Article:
Monday, August 18, 2008

How to Make and Bake Gluten Free Bread



Today I'm sharing with a step-by-step guide on how to make and bake gluten free bread. I know making this bread can be extremely challenging especially for folks who have never made homemade breads before. (And trust me, even with lots of gluten free baking experience, you can STILL make bread that falls!!)

To begin gluten free bread making, I suggest using a very simple starter recipe, such as Elizabeth Barbone's Easy Gluten Free Sandwich Bread. Her great recipe has a short list of easy-to-obtain ingredients, and very easy instructions. Her recipe is the one I used for this demonstration.

Ready to bake? Let's go!


First, gather all of your ingredients.
Here, I have all my dry ingredients on the counter.

Visit this detailed post on how to correctly measure dry ingredients for baking.



Mix together all your dry ingredients (excluding the yeast), and whisk them together thoroughly. Whisking is very important, as it will thoroughly combine all of your gluten free flours, dry milk powder, salt, and xanthan gum. No one wants to take a big bite of xanthan gum in their bread!!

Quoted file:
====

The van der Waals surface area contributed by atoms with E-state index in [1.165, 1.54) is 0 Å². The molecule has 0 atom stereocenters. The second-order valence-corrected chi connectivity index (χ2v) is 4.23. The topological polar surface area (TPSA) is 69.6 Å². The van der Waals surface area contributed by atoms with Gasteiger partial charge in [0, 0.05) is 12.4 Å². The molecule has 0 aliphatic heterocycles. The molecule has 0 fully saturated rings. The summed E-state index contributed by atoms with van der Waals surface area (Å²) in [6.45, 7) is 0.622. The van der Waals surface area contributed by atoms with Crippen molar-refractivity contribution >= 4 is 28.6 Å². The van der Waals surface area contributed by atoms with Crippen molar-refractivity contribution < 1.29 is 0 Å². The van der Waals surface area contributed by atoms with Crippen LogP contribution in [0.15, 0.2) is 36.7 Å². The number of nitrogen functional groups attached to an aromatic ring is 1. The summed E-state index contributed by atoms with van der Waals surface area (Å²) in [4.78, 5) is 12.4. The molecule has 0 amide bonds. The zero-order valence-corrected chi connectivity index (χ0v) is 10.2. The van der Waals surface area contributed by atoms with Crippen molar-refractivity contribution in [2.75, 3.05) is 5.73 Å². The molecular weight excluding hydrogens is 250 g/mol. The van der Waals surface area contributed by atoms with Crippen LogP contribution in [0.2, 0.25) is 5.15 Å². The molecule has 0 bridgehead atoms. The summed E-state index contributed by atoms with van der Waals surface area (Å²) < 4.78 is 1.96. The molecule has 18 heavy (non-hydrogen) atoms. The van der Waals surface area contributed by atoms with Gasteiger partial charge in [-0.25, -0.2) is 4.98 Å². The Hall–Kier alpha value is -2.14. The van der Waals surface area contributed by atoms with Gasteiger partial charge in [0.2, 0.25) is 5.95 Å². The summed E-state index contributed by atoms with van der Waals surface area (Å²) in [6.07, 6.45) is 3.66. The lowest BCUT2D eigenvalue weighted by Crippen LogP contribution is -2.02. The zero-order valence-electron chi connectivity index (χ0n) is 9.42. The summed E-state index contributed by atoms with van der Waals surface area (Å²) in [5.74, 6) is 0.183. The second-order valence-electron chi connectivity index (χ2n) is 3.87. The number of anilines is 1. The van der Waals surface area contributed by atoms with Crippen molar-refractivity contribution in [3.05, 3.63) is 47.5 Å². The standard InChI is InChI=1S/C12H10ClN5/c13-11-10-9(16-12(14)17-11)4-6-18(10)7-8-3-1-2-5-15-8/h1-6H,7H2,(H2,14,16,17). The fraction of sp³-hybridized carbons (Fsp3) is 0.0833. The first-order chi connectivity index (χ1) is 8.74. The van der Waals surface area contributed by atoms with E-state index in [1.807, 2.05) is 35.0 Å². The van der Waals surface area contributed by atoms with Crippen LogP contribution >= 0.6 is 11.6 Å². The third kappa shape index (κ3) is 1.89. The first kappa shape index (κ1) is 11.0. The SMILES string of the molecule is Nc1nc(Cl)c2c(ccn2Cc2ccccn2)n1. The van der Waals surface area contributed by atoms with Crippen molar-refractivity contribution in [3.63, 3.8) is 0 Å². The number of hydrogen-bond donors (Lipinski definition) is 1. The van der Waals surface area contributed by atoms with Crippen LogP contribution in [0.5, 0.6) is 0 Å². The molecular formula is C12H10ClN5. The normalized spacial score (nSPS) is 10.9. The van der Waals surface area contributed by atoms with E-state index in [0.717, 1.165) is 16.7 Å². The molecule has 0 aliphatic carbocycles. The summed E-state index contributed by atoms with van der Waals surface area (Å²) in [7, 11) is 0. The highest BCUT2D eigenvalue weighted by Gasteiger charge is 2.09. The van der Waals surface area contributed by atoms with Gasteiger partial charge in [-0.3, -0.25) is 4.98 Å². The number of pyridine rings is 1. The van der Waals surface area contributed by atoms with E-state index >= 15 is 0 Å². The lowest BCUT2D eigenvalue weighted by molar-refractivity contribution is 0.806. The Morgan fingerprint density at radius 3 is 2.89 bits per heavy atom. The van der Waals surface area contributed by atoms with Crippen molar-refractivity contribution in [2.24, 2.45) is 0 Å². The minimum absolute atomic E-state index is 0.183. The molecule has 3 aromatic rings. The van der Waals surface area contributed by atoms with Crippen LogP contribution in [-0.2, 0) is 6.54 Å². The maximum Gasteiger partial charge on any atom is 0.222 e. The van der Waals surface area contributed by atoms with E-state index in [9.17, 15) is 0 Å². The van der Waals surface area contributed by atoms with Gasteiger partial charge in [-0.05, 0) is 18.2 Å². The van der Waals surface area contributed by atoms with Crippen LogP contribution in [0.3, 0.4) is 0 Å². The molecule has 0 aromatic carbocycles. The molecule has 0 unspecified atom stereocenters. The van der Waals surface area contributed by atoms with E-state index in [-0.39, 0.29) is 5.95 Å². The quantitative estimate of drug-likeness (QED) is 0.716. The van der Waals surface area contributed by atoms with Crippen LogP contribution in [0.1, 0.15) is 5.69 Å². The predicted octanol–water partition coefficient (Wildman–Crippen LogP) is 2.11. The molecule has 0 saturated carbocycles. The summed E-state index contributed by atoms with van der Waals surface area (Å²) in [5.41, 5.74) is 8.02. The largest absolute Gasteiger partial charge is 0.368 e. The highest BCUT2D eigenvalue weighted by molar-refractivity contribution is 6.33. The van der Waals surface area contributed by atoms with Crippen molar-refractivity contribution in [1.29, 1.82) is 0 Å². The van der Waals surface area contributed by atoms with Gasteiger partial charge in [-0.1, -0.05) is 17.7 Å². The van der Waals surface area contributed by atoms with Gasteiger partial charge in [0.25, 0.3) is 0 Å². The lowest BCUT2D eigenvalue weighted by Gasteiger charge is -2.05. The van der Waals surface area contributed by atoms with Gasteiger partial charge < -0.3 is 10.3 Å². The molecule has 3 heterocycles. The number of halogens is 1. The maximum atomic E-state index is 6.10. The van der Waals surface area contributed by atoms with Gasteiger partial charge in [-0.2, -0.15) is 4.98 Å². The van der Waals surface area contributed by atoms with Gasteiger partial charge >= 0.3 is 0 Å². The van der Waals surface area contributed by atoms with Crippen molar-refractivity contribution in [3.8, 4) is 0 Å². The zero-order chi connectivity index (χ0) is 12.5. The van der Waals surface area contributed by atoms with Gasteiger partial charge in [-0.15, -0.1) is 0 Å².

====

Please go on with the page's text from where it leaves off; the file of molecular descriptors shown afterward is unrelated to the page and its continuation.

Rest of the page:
Next, you will need to heat up the recommended amount of water for the recipe. In Elizabeth's recipe it's 1 3/4 cups. I heat the water in a small measuring cup in the microwave for 1 minute and 10 seconds. You will need to use a candy/cooking thermometer to see that water is about 110 degrees. You don't want the water hotter than that or it will kill the yeast and not activate it.

Pour 1 1/2 cups of the warm water in a medium sized bowl. With the leftover 1/4 cup, add your yeast and mix together thoroughly. Set this aside. (This is called "proofing" the yeast, it's to make sure that your yeast is active and will rise!)







While we are waiting for the yeast to proof, let's mix together the rest of the wet ingredients into the bowl of warm water. Elizabeth's recipe calls for 2 large eggs and 2 tablespoons of oil. Whisk all these ingredients together thoroughly.